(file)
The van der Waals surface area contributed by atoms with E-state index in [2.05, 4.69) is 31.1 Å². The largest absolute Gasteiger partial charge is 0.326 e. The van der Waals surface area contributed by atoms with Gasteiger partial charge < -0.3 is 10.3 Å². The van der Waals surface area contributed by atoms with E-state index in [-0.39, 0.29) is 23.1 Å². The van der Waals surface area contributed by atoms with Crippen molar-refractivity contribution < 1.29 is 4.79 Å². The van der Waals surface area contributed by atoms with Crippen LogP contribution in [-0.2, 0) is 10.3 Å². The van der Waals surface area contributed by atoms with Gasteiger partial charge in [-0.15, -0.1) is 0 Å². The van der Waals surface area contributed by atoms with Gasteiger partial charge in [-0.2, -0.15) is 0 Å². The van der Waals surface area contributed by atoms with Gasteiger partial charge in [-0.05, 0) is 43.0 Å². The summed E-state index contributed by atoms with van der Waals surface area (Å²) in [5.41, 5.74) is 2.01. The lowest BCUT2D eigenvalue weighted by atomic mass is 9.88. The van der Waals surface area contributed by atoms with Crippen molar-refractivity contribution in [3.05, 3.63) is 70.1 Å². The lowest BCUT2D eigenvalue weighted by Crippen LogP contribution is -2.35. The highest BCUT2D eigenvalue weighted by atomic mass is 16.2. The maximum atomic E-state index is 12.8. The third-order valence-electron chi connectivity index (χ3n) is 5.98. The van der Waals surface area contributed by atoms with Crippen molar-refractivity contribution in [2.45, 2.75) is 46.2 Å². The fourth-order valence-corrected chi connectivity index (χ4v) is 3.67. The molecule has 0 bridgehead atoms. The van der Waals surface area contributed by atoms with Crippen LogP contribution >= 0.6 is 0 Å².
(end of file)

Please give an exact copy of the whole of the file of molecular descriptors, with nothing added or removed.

The van der Waals surface area contributed by atoms with E-state index in [2.05, 4.69) is 31.1 Å². The largest absolute Gasteiger partial charge is 0.326 e. The van der Waals surface area contributed by atoms with Gasteiger partial charge < -0.3 is 10.3 Å². The van der Waals surface area contributed by atoms with E-state index in [-0.39, 0.29) is 23.1 Å². The van der Waals surface area contributed by atoms with Crippen molar-refractivity contribution < 1.29 is 4.79 Å². The van der Waals surface area contributed by atoms with Crippen LogP contribution in [-0.2, 0) is 10.3 Å². The van der Waals surface area contributed by atoms with Gasteiger partial charge in [-0.15, -0.1) is 0 Å². The van der Waals surface area contributed by atoms with Gasteiger partial charge in [-0.2, -0.15) is 0 Å². The van der Waals surface area contributed by atoms with Gasteiger partial charge in [-0.05, 0) is 43.0 Å². The summed E-state index contributed by atoms with van der Waals surface area (Å²) in [5.41, 5.74) is 2.01. The lowest BCUT2D eigenvalue weighted by atomic mass is 9.88. The van der Waals surface area contributed by atoms with Crippen molar-refractivity contribution in [3.05, 3.63) is 70.1 Å². The lowest BCUT2D eigenvalue weighted by Crippen LogP contribution is -2.35. The highest BCUT2D eigenvalue weighted by atomic mass is 16.2. The maximum atomic E-state index is 12.8. The third-order valence-electron chi connectivity index (χ3n) is 5.98. The van der Waals surface area contributed by atoms with Crippen molar-refractivity contribution in [2.45, 2.75) is 46.2 Å². The fourth-order valence-corrected chi connectivity index (χ4v) is 3.67. The molecule has 0 bridgehead atoms. The van der Waals surface area contributed by atoms with Crippen LogP contribution >= 0.6 is 0 Å².